4. Adverse Effects

A total of 109 colonoscopic FMT procedures (81 iFMT, 18 mFMT, and 10 rFMT) were done. Adverse effects were mild and self-limiting including bloating in 8 patients (7.3%), fever up to 39.5°C in 5 patients (4.5%), abdominal cramps in 4 patients (3.6%) and worsening of Mayo score at 4 weeks in 1 patient (0.9%). One patient developed recurrent acute pancreatitis due to use of polyethylene glycol as preparation for colonoscopic FMT.
Amongst the 14 nonresponders, FMT with change of donor was done in 3 patients. Two patients showed no response at 4, 12, or 24 weeks while 1 patient who showed clinical response at 12 weeks, relapsed by 24 weeks.


This is the first study on FMT in a real-world setting with a follow-up of up to 5 years. Five randomized clinical trials (RCTs) studied the efficacy of FMT in achieving steroid-free remission at 7 to 12 weeks and another RCT studied the efficacy of FMT in maintaining remission (Table 4). Four studies that used the colonoscopic or rectal route for iFMT showed benefit over placebo, while the trial with nasojejunal route did not show benefit. Remission rate in the treatment arm varied from 24% to 32% and response rate 29% to 55% [10-14]. Several systematic reviews and meta-analyses have been published. Costello et al. [15] reviewed 14 cohort studies and 4 RCTs that used varying protocols. In the meta-analysis of 4 RCTs, CR was achieved in 39 of 140 (28%) patients in the donor FMT groups compared with 13 of 137 (9%) patients in the placebo groups (odds ratio [OR], 3.67; 95% confidence interval [CI], 1.82-7.39; P<0.01). Clinical response was achieved in 69 of 140 (49%) donor FMT patients compared to 38 of 137 (28%) placebo patients (OR, 2.48; 95% CI, 1.18-5.21; P=0.02). In cohort studies, 39 of 168 (24%; 95% CI, 11%-40%) achieved CR. A systematic review and meta-analysis by Narula et al. [16], including 4 RCTs, FMT was associated with higher combined clinical and endoscopic remission compared with placebo (risk ratio of UC not in remission, 0.80; 95% CI, 0.71-0.89) with a number needed to treat of 5 (95% CI, 4-10). In another meta-analysis by Lam et al. [17], 4 RCTs and 2 cohort studies were included. FMT was more effective than placebo in inducing CR (OR, 3.85; 95% CI, 2.21-6.7; P<0.001; I2=0%) and clinical response (OR, 2.75; 95% CI, 1.33-5.67; P=0.006; I2=49%), but there was no statistical difference on steroid-free remission (OR, 2.08; 95% CI, 0.41- 10.5; P=0.37; I2=69%).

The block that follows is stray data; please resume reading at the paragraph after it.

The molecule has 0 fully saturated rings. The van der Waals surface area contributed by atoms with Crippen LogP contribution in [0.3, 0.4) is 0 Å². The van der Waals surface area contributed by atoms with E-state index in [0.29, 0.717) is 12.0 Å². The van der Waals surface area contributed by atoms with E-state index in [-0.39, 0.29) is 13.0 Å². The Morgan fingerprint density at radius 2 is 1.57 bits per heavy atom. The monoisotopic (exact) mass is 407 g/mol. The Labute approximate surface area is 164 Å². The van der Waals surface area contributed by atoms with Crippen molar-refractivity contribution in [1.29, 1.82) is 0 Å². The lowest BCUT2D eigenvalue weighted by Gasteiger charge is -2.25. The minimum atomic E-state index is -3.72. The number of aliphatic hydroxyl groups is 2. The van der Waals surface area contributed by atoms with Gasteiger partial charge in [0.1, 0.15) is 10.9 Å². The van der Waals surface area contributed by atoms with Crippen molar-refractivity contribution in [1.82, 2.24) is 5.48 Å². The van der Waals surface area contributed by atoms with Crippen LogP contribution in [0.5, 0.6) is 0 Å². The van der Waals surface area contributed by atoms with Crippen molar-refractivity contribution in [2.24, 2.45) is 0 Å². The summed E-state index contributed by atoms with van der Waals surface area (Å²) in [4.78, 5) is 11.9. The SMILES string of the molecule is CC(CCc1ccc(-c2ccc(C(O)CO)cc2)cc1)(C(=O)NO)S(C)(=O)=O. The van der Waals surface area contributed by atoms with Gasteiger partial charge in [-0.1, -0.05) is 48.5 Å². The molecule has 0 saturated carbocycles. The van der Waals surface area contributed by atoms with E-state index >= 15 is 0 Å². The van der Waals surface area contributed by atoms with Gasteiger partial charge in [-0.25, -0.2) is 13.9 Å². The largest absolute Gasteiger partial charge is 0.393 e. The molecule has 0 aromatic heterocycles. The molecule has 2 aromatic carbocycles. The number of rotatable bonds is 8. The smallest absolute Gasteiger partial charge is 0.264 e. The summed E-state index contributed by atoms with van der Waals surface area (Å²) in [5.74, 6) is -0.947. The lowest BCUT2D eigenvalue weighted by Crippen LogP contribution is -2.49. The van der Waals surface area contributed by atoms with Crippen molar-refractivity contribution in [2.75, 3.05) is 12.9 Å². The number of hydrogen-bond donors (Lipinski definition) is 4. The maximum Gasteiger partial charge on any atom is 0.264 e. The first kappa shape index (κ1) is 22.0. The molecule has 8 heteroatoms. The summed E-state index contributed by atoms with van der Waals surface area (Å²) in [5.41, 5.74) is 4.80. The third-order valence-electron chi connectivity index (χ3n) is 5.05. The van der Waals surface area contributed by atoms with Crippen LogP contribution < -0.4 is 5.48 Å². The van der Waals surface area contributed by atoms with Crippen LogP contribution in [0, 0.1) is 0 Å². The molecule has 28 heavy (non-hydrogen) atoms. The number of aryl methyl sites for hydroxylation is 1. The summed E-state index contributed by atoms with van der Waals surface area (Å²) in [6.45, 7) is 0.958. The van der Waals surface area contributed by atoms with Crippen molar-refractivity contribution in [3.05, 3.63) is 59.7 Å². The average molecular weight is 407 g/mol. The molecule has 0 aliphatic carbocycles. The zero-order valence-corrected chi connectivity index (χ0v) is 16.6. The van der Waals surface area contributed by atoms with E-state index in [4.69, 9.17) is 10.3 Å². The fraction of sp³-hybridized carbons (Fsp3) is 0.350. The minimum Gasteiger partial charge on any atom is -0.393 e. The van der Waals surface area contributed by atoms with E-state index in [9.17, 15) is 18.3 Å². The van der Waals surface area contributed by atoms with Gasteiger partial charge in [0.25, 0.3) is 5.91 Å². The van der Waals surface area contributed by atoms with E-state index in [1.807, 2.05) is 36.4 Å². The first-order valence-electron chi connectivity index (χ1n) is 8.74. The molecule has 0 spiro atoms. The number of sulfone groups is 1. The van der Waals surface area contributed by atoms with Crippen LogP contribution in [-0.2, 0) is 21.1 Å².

Our rates of CR and clinical response appear to be better than those in the reported RCTs, despite most of our patients being corticosteroid dependent. It has been fairly well established that colonoscopic delivery of FMT yields better results than upper gastrointestinal routes. In a meta-analysis by Tang et al. [18], in the 5 studies that transplanted feces via the lower gastrointestinal tract, CR rate was better in the FMT group as com pared to placebo, 50.8% versus 31.4% (OR, 2.70; 95% CI, 1.67-4.37; P<0.0001). In the 2 studies that delivered FMT through upper gastrointestinal tract, the CR rate in FMT group was not better than placebo (30.0% vs. 30.3%: OR, 0.98; 95% CI, 0.33-2.89; P=0.98). The dose of stool used does not seem to influence outcome, though we used the higher dose of 140 g per session. Our results may also be influenced by the fact that we used 3 colonoscopic sessions for iFMT as compared to the RCTs that used only 1 colonoscopic session followed by rectal enemas. Sood et al. [19] performed intensive FMT with 7 sessions of colonoscopic FMT on weeks 0, 2, 6, 10, 14, 18, and 22. At week 24, steroid-free CR was achieved in 19 out of 41 patients (46.3%), whereas clinical response and endoscopic remission were achieved in 31 out of 41 patients (75.6%) and 26 out of 41 patients (63.4%), respectively. All patients with clinical response were able to withdraw steroids. However, the drop rate was high at 8 out of 41 (19.5%). Perhaps, using multiple donors instead of 1 per FMT could have improved our results further. In the recent meta-analysis by Tang et al. [18], in 4 RCTs that used feces from multiple donors, CR rate was higher in FMT group versus placebo (37.9% vs. 17.5%: OR, 2.93; 95% CI, 1.67-5.71; P=0.0002), while in 2 studies from a single donor CR in FMT group was not better than placebo (76.3% vs. 57.9%: OR, 2.64; 95% CI, 0.87-8.01; P=0.09). In our experience, with nonresponders, change of donor did not show any additional benefit in rates of CR or clinical response. We planned a deliberate and slow taper of steroids in patients who showed CR or clinical response. It has been shown that there is incremental effect of donor stool on gut flora of the recipient that may be demonstrable as early 1 week after FMT but it may take 3 months for the biodiversity to match that of the donor [20]. We feel that too rapid a taper from the day after first FMT, as described by Moayyedi et al. [10] and Sood et al. [21], may not be recommended in day-to-day practice.